Posts Tagged ‘hippocampus’

How do neurons form long term memories ?

Reporter: Irina Robu, PhD

Neuroscientists at Harvard medical School are trying to understand the biology of long-term memory and fine ways to intercede when memory deficits happen with age or disease. They identified a new mechanism that neurons in the adult mouse hippocampus use to control signals they collect from other neurons, in a process that looks critical for memory consolidation and recall.

The investigators detected new experiences activate sparse populations of neurons in the hippocampus that express two genes, Fos and Scg2. The genes permit neurons to fine-tune inputs, to dampen neuronal excitation. The mechanism allows neurons to better talk to each other so that the next time a memory needs to be remembered, the neurons fire extra synchronously.

According to Dr. Yap and his team, the brain must somehow wire an experience into neurons so that when these neurons are reactivated, the initial experience can be recalled. Researchers hypothesized that Fos can play a vital role in learning and memory, but for decades, the precise function of the gene has stayed a mystery. In order to investigate their theory, the researchers exposed mice to new new environments and observed at pyramidal neurons. They observed that relatively sparse populations of neurons express Fos After exposure to a new experience. Then they prevent these neurons from expressing Fos, using a virus-based tool delivered to a specific area of the hippocampus, which left other cells unaffected.

Mice that had Fos blocked in this manner presented noteworthy memory deficits when evaluated in a maze that required them to recollect spatial details, representing that the gene plays a vital role in memory formation. They evaluated the differences between neurons that expressed Fos and those that did not. Withoptogenics to turn inputs from nearby neurons on or off, they discovered that the activity of Fos-expressing neurons was affected by two types of interneurons. Neurons expressing Fos were created to receive increased activity-dampening signals from one different type of interneuron and reduced inhibitory signals from another type. These signaling patterns vanished in neurons with blocked Fos expression.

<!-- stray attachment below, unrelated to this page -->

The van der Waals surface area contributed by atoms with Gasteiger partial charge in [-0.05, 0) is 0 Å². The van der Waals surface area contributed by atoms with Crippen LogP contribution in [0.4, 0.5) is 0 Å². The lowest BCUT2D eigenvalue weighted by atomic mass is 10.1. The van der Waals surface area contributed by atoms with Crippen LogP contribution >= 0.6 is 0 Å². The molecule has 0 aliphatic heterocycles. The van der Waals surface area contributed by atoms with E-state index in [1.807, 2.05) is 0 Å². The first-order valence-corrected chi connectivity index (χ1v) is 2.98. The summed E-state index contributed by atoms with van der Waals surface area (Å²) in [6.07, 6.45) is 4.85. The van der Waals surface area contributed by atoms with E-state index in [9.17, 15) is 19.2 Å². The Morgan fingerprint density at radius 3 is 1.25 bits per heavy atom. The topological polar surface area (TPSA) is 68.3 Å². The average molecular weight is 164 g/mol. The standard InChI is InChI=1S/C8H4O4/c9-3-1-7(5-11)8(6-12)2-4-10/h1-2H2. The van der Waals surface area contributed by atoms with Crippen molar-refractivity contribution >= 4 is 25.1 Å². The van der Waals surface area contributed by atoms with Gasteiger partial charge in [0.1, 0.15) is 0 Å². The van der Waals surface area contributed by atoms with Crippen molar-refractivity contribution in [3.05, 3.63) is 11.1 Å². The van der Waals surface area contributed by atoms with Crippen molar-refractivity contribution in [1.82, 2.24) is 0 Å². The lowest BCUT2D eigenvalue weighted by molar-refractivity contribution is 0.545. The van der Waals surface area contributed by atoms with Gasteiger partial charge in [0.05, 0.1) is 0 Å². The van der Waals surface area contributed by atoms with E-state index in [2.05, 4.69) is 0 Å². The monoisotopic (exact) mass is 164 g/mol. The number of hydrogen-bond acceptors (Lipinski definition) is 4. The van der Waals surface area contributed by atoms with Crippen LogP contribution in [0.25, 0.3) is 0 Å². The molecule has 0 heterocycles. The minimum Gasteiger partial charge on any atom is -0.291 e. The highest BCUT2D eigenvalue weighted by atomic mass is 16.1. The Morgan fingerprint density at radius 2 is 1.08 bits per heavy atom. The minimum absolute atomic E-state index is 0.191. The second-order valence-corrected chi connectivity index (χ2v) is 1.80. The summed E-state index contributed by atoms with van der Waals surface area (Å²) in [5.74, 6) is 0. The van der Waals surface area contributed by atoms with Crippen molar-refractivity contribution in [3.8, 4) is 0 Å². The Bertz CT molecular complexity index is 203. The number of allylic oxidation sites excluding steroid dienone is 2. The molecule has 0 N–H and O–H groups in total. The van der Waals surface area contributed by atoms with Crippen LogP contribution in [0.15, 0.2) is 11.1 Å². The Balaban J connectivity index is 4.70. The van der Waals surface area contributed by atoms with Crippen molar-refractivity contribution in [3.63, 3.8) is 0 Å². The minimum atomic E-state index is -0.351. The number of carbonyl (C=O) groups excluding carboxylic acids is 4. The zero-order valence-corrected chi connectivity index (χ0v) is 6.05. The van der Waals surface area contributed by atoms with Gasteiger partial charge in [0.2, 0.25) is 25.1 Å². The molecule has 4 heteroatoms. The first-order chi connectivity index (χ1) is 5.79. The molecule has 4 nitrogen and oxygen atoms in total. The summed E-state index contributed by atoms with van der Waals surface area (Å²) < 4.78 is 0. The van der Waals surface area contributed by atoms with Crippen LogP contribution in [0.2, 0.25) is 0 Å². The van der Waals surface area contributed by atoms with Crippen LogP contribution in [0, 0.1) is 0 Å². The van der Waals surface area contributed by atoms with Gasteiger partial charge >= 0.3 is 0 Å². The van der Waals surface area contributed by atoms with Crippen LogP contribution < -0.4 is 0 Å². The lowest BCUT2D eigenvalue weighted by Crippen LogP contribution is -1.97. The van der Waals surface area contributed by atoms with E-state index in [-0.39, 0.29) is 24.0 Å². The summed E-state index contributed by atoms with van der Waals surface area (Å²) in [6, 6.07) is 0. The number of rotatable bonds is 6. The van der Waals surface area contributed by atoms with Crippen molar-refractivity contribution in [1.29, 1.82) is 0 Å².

Upon further investigation, the researchers looked at the function of Fos, which codes for a transcription factor protein that regulates other genes, which uses single-cell sequencing and additional genomic screens to classify genes activated by Fos. They  found that Scg2 gene played a critical role in regulating inhibitory signals.

In mice with Scg2 gene is silenced by experimentation,  Fos-activated neurons in the hippocampus displayed a defect in signaling and they also had defects in theta and gamma rhythms, brain properties believed to be essential features of learning and memory.

The study results indicate a possible molecular- and circuit-level mechanism for long-term memory. They showed how fundamental biology of memory formation and have broad implications for diseases of memory dysfunction.


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